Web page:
AUSTRALIA has been so cool so far. I’ve really enjoyed being in the big city (Sydney),
but I think its time for me to get in touch with nature again. Since early July, I’ve been
enjoying my summer break, surfing on the beaches in Mooloolaba and cruising up the
coast. The beaches have been awesome and the surfs’ been up! But, sadly, I learned
that there is absolutely no surf once you get further north because of the Great Barrier
Reef blocking all the waves. The only downside to it all is that it has been so damn cold
here! While in Mooloolaba we had the opportunity to visit Steve Irwin’s zoo, it was a very
unique experience (bonding with kangaroos and koalas)! I enjoyed Mooloolaba but was
eager to move north to warmer territory. We had great sailing going up the coast from
Mooloolaba to Airlie Beach. My favorite stop on that trip was Fraser Island. We took a
tour on an all wheel drive custom bus and it was crazy to learn about and see this
amazing sand island, the largest in the world and a World Heritage Site. Our first stop on
the tour was an awesome lake called Lake McKenzie, a “perched dune lake.” We then
went deep into the island to the rain forest and after that we went to the beach which
was a highway/runway. We sped up the beach and the bus stopped and the pilot of a
small plane came onboard to give the passengers the opportunity to see Fraser Island
from above. My dad and I thought that would be sweet and once up in the plane we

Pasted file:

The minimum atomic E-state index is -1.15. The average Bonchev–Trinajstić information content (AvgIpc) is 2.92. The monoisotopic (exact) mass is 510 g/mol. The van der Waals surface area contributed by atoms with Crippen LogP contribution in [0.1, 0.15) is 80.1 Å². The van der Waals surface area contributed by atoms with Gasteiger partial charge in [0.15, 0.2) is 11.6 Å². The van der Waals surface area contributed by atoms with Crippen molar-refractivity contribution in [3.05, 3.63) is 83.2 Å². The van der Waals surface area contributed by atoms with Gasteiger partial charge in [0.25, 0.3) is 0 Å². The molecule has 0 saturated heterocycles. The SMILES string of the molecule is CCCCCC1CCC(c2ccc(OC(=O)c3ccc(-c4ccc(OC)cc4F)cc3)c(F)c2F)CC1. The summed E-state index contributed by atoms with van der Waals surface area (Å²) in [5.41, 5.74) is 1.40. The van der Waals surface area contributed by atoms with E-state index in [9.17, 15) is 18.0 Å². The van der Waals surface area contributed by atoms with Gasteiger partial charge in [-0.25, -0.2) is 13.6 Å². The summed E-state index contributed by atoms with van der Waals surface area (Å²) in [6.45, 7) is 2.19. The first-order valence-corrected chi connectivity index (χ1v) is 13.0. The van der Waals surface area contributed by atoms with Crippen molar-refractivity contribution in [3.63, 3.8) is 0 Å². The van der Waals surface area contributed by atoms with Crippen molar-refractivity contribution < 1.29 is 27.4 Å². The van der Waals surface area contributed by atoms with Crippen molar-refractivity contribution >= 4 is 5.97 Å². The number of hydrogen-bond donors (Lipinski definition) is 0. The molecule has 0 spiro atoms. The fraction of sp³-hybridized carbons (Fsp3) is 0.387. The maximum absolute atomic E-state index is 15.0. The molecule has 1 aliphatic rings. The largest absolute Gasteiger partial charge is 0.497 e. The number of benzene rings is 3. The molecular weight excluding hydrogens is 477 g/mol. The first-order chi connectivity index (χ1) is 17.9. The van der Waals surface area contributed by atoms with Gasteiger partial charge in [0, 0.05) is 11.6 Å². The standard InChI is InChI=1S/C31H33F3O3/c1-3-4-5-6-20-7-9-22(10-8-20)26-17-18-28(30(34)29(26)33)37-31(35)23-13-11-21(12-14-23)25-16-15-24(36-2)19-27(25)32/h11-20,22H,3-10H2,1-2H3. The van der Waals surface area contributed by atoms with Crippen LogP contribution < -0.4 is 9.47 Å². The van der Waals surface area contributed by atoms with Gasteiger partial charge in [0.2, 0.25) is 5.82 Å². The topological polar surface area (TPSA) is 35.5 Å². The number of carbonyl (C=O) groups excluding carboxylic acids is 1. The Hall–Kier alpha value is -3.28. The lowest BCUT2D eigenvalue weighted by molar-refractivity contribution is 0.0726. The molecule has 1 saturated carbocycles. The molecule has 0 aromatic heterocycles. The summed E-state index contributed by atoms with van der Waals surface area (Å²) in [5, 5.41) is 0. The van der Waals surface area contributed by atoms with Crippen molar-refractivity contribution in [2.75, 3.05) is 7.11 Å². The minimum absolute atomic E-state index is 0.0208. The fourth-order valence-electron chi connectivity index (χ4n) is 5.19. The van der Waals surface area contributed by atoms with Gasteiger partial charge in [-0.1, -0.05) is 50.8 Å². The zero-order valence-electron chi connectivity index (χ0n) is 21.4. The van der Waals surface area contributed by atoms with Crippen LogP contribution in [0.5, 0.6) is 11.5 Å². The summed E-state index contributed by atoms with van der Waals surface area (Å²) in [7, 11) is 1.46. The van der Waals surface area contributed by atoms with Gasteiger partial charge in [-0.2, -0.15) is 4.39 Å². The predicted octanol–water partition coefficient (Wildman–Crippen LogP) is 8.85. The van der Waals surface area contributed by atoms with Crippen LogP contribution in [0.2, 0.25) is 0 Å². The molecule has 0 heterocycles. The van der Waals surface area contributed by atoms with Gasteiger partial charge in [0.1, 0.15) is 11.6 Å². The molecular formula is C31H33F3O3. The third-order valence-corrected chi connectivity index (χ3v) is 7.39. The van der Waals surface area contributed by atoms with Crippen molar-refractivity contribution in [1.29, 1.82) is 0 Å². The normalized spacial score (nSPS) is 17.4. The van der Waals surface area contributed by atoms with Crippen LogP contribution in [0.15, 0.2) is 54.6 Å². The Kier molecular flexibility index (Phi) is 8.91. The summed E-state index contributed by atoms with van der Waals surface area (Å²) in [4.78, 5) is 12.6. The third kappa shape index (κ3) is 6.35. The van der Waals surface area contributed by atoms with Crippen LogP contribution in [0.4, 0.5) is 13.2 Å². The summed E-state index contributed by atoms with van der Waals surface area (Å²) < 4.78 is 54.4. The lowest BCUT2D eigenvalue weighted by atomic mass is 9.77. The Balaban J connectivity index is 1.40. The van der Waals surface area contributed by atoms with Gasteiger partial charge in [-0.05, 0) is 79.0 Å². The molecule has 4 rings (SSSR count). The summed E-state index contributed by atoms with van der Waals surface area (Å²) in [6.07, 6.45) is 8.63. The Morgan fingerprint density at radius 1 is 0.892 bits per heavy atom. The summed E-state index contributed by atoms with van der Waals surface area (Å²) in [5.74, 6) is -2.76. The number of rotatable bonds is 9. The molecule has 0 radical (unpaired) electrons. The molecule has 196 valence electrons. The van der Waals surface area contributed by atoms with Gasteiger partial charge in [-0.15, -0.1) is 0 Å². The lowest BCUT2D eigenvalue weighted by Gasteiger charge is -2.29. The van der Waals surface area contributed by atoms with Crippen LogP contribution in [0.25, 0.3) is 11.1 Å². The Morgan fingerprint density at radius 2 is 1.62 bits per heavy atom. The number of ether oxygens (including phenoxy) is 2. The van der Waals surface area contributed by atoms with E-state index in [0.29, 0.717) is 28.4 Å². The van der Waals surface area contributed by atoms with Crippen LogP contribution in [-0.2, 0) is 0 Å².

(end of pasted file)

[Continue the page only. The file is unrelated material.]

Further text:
chased down a couple of whales and flew over the island. It was awesome.

I had my first watch on the 2 day passage from Fraser to the Whitsundays and the
weather report said 10 to 15 knots so I was pretty happy it wouldn’t be too bad. During
the first half hour of my watch we had no wind. Then during the next hour it kept building
and ended up in the 25 to 30s! So I pretty much got a taste of everything on that one
watch. We even had to reef in the middle of the night because the wind was on the beam
and we were going a bit too fast for comfort!  
Sunset at Double Island Point anchorage, as seen from the top of the mast
Hiking the sand dunes
In front of the wreck of the 'Maheno' on Fraser island
On passage with Chris Darby, our new crew member
Flying over Fraser Island in the co-pilot seat
Fraser Island Beach and sand blows on top of the island, as seen from the air. These sand
blows advance about 2 meters per year. This is how the island was formed over millions
of years, layer, by layer. It is the world's largest sand island and a World Heritage site.